5 Tips to Increase Your Photography Income Through Better Networking

Running a successful photography business takes a lot more than simply being good with a camera and having creative ideas. Part of it comes down to simply being able to create opportunities for yourself through networking. If that is something you struggle with, this helpful video tutorial will give you five tips to improve your chances of success when networking. 

Coming to you from Scott McKenna, this awesome video tutorial will give you five tips for improving your networking skills. No doubt, it would be great if financial success in photography was determined solely by one's abilities, but that just simply is not the case; in fact, there are plenty of very talented photographers who unfortunately do not find success because they lack the necessary business skills. Many people hire a photographer simply based on the recommendation of a friend or if they happen to meet the photographer and are impressed, which is why having good networking skills is so crucial. Check out the video above for the full rundown from McKenna.

And if you really want to dive into the business side of photography, be sure to check out "Making Real Money: The Business of Commercial Photography With Monte Isom!"

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Timothy Roper's picture

Not bad!

Indy Thomas's picture

Networking is important but actually does not take place at "networking events".
The author notes that he is also promoting his "pressure washing company". Huh?

Networking groups are stuffed with panic stricken beggars. They are desperately seeking clients so hard that they cannot realize they are in a room of poverty stricken vendors who are never going to be clients.

They may be nice folks that can be your friend but they are there in the mistaken impression that you may be THEIR client.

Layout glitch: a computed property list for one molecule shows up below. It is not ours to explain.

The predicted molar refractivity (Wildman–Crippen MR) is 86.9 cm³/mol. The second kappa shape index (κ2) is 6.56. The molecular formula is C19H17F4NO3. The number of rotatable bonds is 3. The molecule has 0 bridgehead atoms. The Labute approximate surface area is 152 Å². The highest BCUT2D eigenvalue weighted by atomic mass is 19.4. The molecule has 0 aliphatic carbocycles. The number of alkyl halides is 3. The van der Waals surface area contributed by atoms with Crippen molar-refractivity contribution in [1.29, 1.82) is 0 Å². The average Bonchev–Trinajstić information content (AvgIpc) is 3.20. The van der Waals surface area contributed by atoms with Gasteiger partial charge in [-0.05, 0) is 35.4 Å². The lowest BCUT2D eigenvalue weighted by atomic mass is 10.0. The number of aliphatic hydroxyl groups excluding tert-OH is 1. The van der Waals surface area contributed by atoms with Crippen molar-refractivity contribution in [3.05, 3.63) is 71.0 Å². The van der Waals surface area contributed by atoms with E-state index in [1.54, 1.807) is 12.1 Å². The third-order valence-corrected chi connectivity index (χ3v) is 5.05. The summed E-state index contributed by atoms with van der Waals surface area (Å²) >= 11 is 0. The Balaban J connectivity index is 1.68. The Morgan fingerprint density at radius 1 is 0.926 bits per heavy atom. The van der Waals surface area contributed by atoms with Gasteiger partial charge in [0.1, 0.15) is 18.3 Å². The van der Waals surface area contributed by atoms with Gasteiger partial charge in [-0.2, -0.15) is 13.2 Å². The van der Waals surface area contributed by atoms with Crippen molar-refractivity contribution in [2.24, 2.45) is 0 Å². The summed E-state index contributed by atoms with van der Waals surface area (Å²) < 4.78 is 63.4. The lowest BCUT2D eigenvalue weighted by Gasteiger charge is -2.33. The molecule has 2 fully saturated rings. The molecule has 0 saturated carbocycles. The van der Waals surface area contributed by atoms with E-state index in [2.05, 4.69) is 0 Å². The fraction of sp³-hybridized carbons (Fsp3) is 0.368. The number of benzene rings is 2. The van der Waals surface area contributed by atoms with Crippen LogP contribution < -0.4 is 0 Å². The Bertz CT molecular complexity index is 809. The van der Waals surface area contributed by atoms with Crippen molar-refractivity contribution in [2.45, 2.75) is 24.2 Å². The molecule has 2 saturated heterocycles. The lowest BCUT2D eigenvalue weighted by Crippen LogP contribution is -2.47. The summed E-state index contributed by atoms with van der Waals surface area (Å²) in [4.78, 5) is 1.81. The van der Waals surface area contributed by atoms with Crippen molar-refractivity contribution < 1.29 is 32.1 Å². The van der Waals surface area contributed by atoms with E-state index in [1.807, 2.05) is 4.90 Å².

Clients have wallets. They also have a need for your service and are willing to pay for it.
Networking events are not where clients are.

The author seems to be wedding photographer among a variety of other things.

Weddings and portraits are a photography market that one can make money in but require mad marketing to a client base that is unfamiliar with paying for professional photography. The first comment is usually "Wow! I never realized photography was so expensive". On top of that sales resistance is the fact that they rarely need repeat work.

Yes, I know, one can have many visits form young families with children buying portrait packages until they graduate from college and beyond. But that is increasingly rare. It also requires reliance on a relatively prosperous community that sees you as a peer and not the photo butler turning up for "a few quick shots".

What the author is describing is a marginal business model with several sources of meager income to craft an actual income. It is based on narratives created in the 70's ( I know this because I was there) promoting the business of networking groups.

He also styles himself as an entrepreneur.
This assertion means that he views any business as a problem to be solved by appropriate tools and marketing . In other words, photography is a generic skill that provides a generic service like pressure washing.

While true at some level, this is absolutely not true for someone who aspires to be at the top of the market.
Obsession with ones profession/craft is what makes the difference. Not "Link trees" clicked on by a sweaty insurance agent with $5 in their bank account.